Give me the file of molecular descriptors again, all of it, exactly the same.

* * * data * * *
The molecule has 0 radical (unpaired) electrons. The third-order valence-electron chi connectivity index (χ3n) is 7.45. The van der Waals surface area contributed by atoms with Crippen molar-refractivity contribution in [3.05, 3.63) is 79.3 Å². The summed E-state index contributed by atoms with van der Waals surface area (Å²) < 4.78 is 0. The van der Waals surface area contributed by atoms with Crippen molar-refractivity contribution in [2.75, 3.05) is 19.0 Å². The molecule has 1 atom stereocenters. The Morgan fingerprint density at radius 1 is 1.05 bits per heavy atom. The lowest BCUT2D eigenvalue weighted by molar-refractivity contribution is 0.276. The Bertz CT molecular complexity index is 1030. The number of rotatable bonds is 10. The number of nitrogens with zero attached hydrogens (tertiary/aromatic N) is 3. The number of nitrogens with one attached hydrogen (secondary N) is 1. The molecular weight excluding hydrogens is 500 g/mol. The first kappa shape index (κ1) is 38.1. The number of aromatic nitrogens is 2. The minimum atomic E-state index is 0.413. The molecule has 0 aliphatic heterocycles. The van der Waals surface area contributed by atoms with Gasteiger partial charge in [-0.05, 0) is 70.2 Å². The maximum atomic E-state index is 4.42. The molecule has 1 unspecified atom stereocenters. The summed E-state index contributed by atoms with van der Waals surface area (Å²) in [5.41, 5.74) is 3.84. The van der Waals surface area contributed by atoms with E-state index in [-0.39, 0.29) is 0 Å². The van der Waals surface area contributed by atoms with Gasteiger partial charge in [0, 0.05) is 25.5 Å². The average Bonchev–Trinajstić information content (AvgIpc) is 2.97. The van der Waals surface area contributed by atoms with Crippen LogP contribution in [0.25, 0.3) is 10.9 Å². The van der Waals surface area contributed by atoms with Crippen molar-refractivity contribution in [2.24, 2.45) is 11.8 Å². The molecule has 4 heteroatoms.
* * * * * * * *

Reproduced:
The molecule has 0 radical (unpaired) electrons. The third-order valence-electron chi connectivity index (χ3n) is 7.45. The van der Waals surface area contributed by atoms with Crippen molar-refractivity contribution in [3.05, 3.63) is 79.3 Å². The summed E-state index contributed by atoms with van der Waals surface area (Å²) < 4.78 is 0. The van der Waals surface area contributed by atoms with Crippen molar-refractivity contribution in [2.75, 3.05) is 19.0 Å². The molecule has 1 atom stereocenters. The Morgan fingerprint density at radius 1 is 1.05 bits per heavy atom. The lowest BCUT2D eigenvalue weighted by molar-refractivity contribution is 0.276. The Bertz CT molecular complexity index is 1030. The number of rotatable bonds is 10. The number of nitrogens with zero attached hydrogens (tertiary/aromatic N) is 3. The number of nitrogens with one attached hydrogen (secondary N) is 1. The molecular weight excluding hydrogens is 500 g/mol. The first kappa shape index (κ1) is 38.1. The number of aromatic nitrogens is 2. The minimum atomic E-state index is 0.413. The molecule has 0 aliphatic heterocycles. The van der Waals surface area contributed by atoms with Gasteiger partial charge in [-0.05, 0) is 70.2 Å². The maximum atomic E-state index is 4.42. The molecule has 1 unspecified atom stereocenters. The summed E-state index contributed by atoms with van der Waals surface area (Å²) in [5.41, 5.74) is 3.84. The van der Waals surface area contributed by atoms with E-state index in [-0.39, 0.29) is 0 Å². The van der Waals surface area contributed by atoms with Gasteiger partial charge in [0, 0.05) is 25.5 Å². The average Bonchev–Trinajstić information content (AvgIpc) is 2.97. The van der Waals surface area contributed by atoms with Crippen LogP contribution in [0.25, 0.3) is 10.9 Å². The van der Waals surface area contributed by atoms with Crippen molar-refractivity contribution in [2.24, 2.45) is 11.8 Å². The molecule has 4 heteroatoms.